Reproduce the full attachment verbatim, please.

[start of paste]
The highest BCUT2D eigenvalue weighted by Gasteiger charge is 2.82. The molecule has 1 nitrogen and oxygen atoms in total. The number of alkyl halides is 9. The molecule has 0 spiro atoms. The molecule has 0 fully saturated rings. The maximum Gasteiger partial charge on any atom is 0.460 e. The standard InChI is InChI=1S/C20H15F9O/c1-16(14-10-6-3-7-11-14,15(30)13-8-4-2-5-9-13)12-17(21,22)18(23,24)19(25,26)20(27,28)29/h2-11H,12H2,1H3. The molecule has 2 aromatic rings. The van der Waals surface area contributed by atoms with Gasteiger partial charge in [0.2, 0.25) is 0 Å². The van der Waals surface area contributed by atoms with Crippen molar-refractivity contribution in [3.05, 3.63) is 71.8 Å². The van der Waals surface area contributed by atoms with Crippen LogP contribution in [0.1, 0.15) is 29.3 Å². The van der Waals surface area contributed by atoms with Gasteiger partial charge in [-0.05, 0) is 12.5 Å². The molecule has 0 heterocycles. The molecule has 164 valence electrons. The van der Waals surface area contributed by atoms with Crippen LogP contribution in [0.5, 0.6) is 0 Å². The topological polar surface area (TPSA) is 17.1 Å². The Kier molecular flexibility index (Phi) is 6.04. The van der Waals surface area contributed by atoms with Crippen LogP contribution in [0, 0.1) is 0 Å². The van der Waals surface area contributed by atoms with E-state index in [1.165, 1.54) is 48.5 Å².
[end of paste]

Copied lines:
The highest BCUT2D eigenvalue weighted by Gasteiger charge is 2.82. The molecule has 1 nitrogen and oxygen atoms in total. The number of alkyl halides is 9. The molecule has 0 spiro atoms. The molecule has 0 fully saturated rings. The maximum Gasteiger partial charge on any atom is 0.460 e. The standard InChI is InChI=1S/C20H15F9O/c1-16(14-10-6-3-7-11-14,15(30)13-8-4-2-5-9-13)12-17(21,22)18(23,24)19(25,26)20(27,28)29/h2-11H,12H2,1H3. The molecule has 2 aromatic rings. The van der Waals surface area contributed by atoms with Gasteiger partial charge in [0.2, 0.25) is 0 Å². The van der Waals surface area contributed by atoms with Crippen molar-refractivity contribution in [3.05, 3.63) is 71.8 Å². The van der Waals surface area contributed by atoms with Crippen LogP contribution in [0.1, 0.15) is 29.3 Å². The van der Waals surface area contributed by atoms with Gasteiger partial charge in [-0.05, 0) is 12.5 Å². The molecule has 0 heterocycles. The molecule has 164 valence electrons. The van der Waals surface area contributed by atoms with Crippen LogP contribution in [0.5, 0.6) is 0 Å². The topological polar surface area (TPSA) is 17.1 Å². The Kier molecular flexibility index (Phi) is 6.04. The van der Waals surface area contributed by atoms with Crippen LogP contribution in [0, 0.1) is 0 Å². The van der Waals surface area contributed by atoms with E-state index in [1.165, 1.54) is 48.5 Å².